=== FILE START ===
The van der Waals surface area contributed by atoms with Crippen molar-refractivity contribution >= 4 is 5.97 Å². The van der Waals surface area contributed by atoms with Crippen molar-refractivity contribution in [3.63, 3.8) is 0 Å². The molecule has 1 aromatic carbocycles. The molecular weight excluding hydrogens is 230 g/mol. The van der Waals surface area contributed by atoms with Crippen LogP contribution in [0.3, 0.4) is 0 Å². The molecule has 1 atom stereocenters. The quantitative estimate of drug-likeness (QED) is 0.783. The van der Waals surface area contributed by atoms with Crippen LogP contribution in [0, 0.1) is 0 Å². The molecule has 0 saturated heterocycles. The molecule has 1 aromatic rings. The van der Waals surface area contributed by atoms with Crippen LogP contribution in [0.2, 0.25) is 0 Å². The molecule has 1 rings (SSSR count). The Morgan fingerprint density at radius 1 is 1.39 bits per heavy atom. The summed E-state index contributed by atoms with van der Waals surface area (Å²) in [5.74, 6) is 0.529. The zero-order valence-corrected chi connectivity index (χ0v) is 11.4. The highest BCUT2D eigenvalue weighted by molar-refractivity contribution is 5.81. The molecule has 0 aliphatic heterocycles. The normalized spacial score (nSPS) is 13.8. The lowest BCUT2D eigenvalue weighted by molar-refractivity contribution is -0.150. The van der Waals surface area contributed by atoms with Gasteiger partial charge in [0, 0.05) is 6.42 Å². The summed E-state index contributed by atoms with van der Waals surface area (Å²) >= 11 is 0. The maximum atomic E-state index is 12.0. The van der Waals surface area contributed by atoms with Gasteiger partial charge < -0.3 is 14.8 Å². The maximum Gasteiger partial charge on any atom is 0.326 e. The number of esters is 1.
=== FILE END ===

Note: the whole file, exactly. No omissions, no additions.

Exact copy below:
The van der Waals surface area contributed by atoms with Crippen molar-refractivity contribution >= 4 is 5.97 Å². The van der Waals surface area contributed by atoms with Crippen molar-refractivity contribution in [3.63, 3.8) is 0 Å². The molecule has 1 aromatic carbocycles. The molecular weight excluding hydrogens is 230 g/mol. The van der Waals surface area contributed by atoms with Crippen LogP contribution in [0.3, 0.4) is 0 Å². The molecule has 1 atom stereocenters. The quantitative estimate of drug-likeness (QED) is 0.783. The van der Waals surface area contributed by atoms with Crippen LogP contribution in [0, 0.1) is 0 Å². The molecule has 0 saturated heterocycles. The molecule has 1 aromatic rings. The van der Waals surface area contributed by atoms with Crippen LogP contribution in [0.2, 0.25) is 0 Å². The molecule has 1 rings (SSSR count). The Morgan fingerprint density at radius 1 is 1.39 bits per heavy atom. The summed E-state index contributed by atoms with van der Waals surface area (Å²) in [5.74, 6) is 0.529. The zero-order valence-corrected chi connectivity index (χ0v) is 11.4. The highest BCUT2D eigenvalue weighted by molar-refractivity contribution is 5.81. The molecule has 0 aliphatic heterocycles. The normalized spacial score (nSPS) is 13.8. The lowest BCUT2D eigenvalue weighted by molar-refractivity contribution is -0.150. The van der Waals surface area contributed by atoms with Gasteiger partial charge in [0, 0.05) is 6.42 Å². The summed E-state index contributed by atoms with van der Waals surface area (Å²) >= 11 is 0. The maximum atomic E-state index is 12.0. The van der Waals surface area contributed by atoms with Gasteiger partial charge < -0.3 is 14.8 Å². The maximum Gasteiger partial charge on any atom is 0.326 e. The number of esters is 1.